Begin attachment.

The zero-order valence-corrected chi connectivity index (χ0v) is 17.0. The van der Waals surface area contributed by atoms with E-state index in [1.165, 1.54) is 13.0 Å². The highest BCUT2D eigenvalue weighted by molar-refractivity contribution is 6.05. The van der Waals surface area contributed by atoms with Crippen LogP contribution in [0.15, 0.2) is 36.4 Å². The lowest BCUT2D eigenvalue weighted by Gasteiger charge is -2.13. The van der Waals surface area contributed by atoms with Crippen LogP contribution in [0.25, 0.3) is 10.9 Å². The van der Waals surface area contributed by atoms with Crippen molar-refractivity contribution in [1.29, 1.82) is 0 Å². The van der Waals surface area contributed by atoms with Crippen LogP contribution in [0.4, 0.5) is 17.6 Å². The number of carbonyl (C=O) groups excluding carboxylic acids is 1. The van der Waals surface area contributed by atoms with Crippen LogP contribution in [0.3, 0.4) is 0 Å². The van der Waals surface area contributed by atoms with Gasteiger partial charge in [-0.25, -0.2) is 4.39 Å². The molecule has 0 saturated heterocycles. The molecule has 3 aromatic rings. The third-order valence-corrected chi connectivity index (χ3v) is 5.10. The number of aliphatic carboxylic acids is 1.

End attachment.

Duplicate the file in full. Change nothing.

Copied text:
The zero-order valence-corrected chi connectivity index (χ0v) is 17.0. The van der Waals surface area contributed by atoms with E-state index in [1.165, 1.54) is 13.0 Å². The highest BCUT2D eigenvalue weighted by molar-refractivity contribution is 6.05. The van der Waals surface area contributed by atoms with Crippen LogP contribution in [0.15, 0.2) is 36.4 Å². The lowest BCUT2D eigenvalue weighted by Gasteiger charge is -2.13. The van der Waals surface area contributed by atoms with Crippen LogP contribution in [0.25, 0.3) is 10.9 Å². The van der Waals surface area contributed by atoms with Crippen molar-refractivity contribution in [1.29, 1.82) is 0 Å². The van der Waals surface area contributed by atoms with Crippen LogP contribution in [0.4, 0.5) is 17.6 Å². The number of carbonyl (C=O) groups excluding carboxylic acids is 1. The van der Waals surface area contributed by atoms with Crippen LogP contribution in [0.3, 0.4) is 0 Å². The van der Waals surface area contributed by atoms with Gasteiger partial charge in [-0.25, -0.2) is 4.39 Å². The molecule has 0 saturated heterocycles. The molecule has 3 aromatic rings. The third-order valence-corrected chi connectivity index (χ3v) is 5.10. The number of aliphatic carboxylic acids is 1.